Evolving Our System

March 2, 2008 by
Filed under: Process 

After working with a group on requirements issues over the past couple of days, one person queried me on a particular challenge they were having. It seems they build their products in phases, and in doing so they generate a separate requirements document for each phase. Three phases would generate three separate documents, each with the information from the last phase, plus any new feature for the latest one. This generates quite a bit of duplication, a lot of copy and pasting from the first to the successor documents. What to do?

One of the challenges with documenting each phase separately is that there ends up being a need for cross referencing to ensure you have got all the requirements you need, or to make sure you are not tripping all over yourself as you build phases 2 and 3 of the system. As you are really building one system, in phases, I would really lean towards a single requirements specification that grows over time, in those same phases. That way, you have a single document to deal with (where all the information is), and you get the added bonus of increasing the likelihood that the requirements are actually top of mind for the implementation stage, as that document is still open and being revised for future phases. The information is at hand to be used as a basis for the implementation.

This also avoids the issue about the copy and paste concerns, which can be a big problem. I don’t see putting all the requirements in one document delaying phase one in any way. What is needed is some system of annotating where each of these requirements first appears in the implementation, perhaps something like a [1] or [2] in a margin or at the beginning of each requirement to indicate this. Another approach would be to indicate the phase of implementation in a separate table or prioritization worksheet (f you are using an industrial strength requirements management tool, much of this conversation becomes moot, though other challenges may arise). When we have established all the requirements for phase 1, we baseline the document, use it as a basis for phase 1 development, but keep evolving it as we discover additional requirements for downstream phases.

This is how you typically implement the system as well: you complete and ship phase 1 of the executable system, then you build on that baseline and keep moving forward. Your baselining system can be used to express the applicability of the document. Like your source, the document will always have the same title, but will have versions such as ‘phase 1 baseline’, ‘phase 2 draft’, ‘phase 2 baseline’, and so on, and this document can continue to live and support maintenance of the system as well. Placed into a configuration management system (or Sharepoint, which can also support this), anyone can fetch the phase 1 baseline version if they need to refer to that.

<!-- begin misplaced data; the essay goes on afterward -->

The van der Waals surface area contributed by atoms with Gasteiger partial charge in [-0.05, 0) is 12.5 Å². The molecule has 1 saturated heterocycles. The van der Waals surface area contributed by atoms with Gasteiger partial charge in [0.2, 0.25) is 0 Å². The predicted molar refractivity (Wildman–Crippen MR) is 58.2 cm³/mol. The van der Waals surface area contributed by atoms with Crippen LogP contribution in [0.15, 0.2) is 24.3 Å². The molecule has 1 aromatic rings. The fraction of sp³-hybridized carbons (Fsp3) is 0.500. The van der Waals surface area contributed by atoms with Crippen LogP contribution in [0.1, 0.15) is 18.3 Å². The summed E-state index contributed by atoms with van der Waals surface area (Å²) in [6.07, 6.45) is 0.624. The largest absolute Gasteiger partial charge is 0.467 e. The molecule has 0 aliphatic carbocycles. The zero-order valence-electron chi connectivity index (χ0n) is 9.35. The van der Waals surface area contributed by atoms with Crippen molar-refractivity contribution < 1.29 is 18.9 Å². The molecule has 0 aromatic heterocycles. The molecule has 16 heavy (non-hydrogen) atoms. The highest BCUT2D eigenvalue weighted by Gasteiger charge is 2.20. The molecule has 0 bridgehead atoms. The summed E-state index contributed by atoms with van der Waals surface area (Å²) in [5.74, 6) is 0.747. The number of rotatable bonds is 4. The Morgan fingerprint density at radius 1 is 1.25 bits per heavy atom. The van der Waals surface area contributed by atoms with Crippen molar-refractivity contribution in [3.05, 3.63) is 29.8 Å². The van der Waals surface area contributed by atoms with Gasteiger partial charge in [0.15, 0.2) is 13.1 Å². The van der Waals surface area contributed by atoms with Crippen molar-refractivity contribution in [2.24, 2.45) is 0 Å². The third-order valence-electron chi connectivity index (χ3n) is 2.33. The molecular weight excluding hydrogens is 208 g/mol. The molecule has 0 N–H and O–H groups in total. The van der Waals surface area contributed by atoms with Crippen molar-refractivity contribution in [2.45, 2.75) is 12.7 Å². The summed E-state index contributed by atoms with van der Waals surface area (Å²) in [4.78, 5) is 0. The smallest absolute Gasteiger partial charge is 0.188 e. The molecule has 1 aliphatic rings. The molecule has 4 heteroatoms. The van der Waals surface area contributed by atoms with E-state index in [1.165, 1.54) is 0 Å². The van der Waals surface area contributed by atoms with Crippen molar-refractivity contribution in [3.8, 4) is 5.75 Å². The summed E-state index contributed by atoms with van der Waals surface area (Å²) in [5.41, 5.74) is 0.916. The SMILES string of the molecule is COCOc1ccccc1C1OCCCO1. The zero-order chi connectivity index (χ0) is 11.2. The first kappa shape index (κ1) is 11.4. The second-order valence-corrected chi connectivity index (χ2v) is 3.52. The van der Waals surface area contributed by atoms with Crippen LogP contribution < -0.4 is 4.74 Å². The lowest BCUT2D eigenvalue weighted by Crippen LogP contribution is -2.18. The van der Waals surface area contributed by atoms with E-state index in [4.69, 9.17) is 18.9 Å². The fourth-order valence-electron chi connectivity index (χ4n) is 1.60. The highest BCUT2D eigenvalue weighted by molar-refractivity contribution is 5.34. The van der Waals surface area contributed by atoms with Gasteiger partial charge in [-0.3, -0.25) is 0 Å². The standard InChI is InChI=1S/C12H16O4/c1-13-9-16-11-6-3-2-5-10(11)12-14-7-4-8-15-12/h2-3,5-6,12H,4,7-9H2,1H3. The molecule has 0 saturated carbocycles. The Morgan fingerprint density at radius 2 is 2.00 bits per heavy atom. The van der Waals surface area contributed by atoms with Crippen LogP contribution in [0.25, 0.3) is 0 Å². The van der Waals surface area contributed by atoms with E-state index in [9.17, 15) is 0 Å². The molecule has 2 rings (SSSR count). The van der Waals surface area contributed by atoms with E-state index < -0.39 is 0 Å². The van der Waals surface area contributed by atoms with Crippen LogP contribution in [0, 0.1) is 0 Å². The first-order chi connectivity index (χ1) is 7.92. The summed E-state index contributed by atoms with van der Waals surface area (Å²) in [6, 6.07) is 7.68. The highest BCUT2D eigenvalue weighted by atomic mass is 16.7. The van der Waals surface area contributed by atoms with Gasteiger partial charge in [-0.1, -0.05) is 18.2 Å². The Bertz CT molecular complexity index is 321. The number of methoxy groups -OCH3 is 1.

Fundamentally, if you have one system that you build and evolve over time, you should be thinking the same way about the documentation stream as well. The labels we use when we baseline the system should encompass both the source code and the documentation that supports it. We should be able to go to our system at any point in time and fetch ‘Phase II, Version 2.3’ (or whatever), and get all the source and supporting documentation for that complete version of the system. This is critical, because the system that we have developed is all of this information, not just the executables. If someone suggests that the only valid documentation is the code, they probably have not supported reasonably complex systems that have been developed by others.

Any reasonable product will be far more than the source code, there will always be several documents or other sources of information to refer to for the complete picture of the system. There will be a ‘bounding box’ or justification for building the system to begin with, the analysis models that were used to see how our translation from the voice of the customer evolved into a technical understanding of what was needed, there may be a specification for the detailed requirements of the system, and we would likely also have design models, architectural elements, source code, test artifacts, training materials and a wide range of other things to look at. It is not avoidable to have all these different perspectives of the system. What is important is that we have the ability to know what is the current slice through all of this information, and what was the slice through all of this for every baseline in the past as well.

What we want to avoid is the problem of having multiple concurrent versions of any of these things around at the same time (or, more practically, for too long). Remember, we’re still building one system that evolves and grows over time. Through appropriate labeling and versioning, we should always know what is the latest version of anything. We should also be able to ‘go back in time’ as well to see what the current thinking was at any point in the past if we need to understand the root cause behind a reported defect for one version of the system that is in the field, even if we are two versions ahead in our current thinking of new functionality.

We all know how messy things can be if we don’t carefully manage branches in our source control environments. We’re even better off if we understand that this same principle applies to the entire stream of artifacts we produce. – JB


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